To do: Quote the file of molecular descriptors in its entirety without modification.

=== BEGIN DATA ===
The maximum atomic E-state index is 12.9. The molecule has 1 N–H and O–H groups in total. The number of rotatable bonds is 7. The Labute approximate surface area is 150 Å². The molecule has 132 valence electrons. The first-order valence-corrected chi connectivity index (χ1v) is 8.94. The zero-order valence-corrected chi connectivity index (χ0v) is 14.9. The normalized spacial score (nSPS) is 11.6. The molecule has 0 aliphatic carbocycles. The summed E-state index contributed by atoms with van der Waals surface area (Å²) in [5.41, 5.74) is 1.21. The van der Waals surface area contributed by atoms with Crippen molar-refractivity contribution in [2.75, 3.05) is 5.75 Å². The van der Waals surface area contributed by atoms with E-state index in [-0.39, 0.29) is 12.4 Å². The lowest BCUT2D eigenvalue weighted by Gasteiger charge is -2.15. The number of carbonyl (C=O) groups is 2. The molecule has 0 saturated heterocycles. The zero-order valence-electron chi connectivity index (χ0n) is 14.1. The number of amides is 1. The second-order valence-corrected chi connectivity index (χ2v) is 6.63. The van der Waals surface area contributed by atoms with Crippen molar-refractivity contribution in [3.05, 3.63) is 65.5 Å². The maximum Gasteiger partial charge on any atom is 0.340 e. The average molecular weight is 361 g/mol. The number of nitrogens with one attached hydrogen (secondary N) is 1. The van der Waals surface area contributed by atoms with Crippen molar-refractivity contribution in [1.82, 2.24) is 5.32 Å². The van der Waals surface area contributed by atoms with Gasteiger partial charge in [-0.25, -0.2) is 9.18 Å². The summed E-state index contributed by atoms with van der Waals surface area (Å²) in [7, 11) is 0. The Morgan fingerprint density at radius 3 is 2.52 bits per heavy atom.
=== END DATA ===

The maximum atomic E-state index is 12.9. The molecule has 1 N–H and O–H groups in total. The number of rotatable bonds is 7. The Labute approximate surface area is 150 Å². The molecule has 132 valence electrons. The first-order valence-corrected chi connectivity index (χ1v) is 8.94. The zero-order valence-corrected chi connectivity index (χ0v) is 14.9. The normalized spacial score (nSPS) is 11.6. The molecule has 0 aliphatic carbocycles. The summed E-state index contributed by atoms with van der Waals surface area (Å²) in [5.41, 5.74) is 1.21. The van der Waals surface area contributed by atoms with Crippen molar-refractivity contribution in [2.75, 3.05) is 5.75 Å². The van der Waals surface area contributed by atoms with E-state index in [-0.39, 0.29) is 12.4 Å². The lowest BCUT2D eigenvalue weighted by Gasteiger charge is -2.15. The number of carbonyl (C=O) groups is 2. The molecule has 0 saturated heterocycles. The zero-order valence-electron chi connectivity index (χ0n) is 14.1. The number of amides is 1. The second-order valence-corrected chi connectivity index (χ2v) is 6.63. The van der Waals surface area contributed by atoms with Crippen molar-refractivity contribution in [3.05, 3.63) is 65.5 Å². The maximum Gasteiger partial charge on any atom is 0.340 e. The average molecular weight is 361 g/mol. The number of nitrogens with one attached hydrogen (secondary N) is 1. The van der Waals surface area contributed by atoms with Crippen molar-refractivity contribution in [1.82, 2.24) is 5.32 Å². The van der Waals surface area contributed by atoms with Gasteiger partial charge in [-0.25, -0.2) is 9.18 Å². The summed E-state index contributed by atoms with van der Waals surface area (Å²) in [7, 11) is 0. The Morgan fingerprint density at radius 3 is 2.52 bits per heavy atom.